I have found a company called French Cottages which seem ideal, they offer self contained accomodation staying in different regions of France for a week, run by expats which does make planning easier as I do not speak any French or Italian. This is the type of thing I am looking for.

Has anyone used the company mentioned above or know of similar places in Italy we can stay a week such as the Almafi Coast and get there by train. Should we buy a Eurail pass for the 6 weeks if we intend to travel by train to most places?

I appreciate your help and advice and am open to any suggestions as I am just beginning to plan and have no set itinery as yet.
Cheers!
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Mar 31st, 2013, 04:39 AM
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First, don't worry about the language, every hotel, etc has web sites in English, you can book any kind of accommodation without speaking the local language. And once you get there almost everyone in the tourist industry (hotels, restaurants) will speak enough English for you to get by. Just learn a few (like about 10)words in each language - learn how to say 'do you speak English' in each language plus please, thank you, hello, etc.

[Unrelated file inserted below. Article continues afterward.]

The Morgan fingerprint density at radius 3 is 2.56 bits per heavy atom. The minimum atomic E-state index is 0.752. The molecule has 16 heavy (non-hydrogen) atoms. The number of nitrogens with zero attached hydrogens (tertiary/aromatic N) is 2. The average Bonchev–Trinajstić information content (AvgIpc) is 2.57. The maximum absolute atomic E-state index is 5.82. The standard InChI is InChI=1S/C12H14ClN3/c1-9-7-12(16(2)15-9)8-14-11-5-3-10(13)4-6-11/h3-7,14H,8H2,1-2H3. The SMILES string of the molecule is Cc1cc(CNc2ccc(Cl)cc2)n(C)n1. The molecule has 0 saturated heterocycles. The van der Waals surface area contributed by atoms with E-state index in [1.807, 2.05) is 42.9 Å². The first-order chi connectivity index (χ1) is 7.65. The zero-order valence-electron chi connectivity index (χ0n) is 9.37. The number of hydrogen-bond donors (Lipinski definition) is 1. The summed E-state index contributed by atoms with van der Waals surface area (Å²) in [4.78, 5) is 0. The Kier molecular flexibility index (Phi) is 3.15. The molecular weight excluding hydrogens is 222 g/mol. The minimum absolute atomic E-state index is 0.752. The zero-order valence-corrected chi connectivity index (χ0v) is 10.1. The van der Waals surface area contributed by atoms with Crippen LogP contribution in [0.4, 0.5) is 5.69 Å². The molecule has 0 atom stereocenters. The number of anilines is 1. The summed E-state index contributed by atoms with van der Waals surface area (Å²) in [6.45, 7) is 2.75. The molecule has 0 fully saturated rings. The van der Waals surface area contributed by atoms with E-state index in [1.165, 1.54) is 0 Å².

You could do something like: 10 days UK (a little short to see much of England and Scotland but you could do it) then eurostar train to Paris (about 3 hour trip). Another 10 days France split between Paris and one 'countryside' destination (Provence). Then fly to Naples (easyjet flies Nice to Naples) and do Amalfi Coast, train to Rome, train to Florence, train to Venice. None of those are more than three hour trips. You could easily spend all your remaining time in Italy but if you want a quicker pace you could do those four areas in two weeks and then you'd have a week left to go up to Switzerland and/or Germany and fly home from there.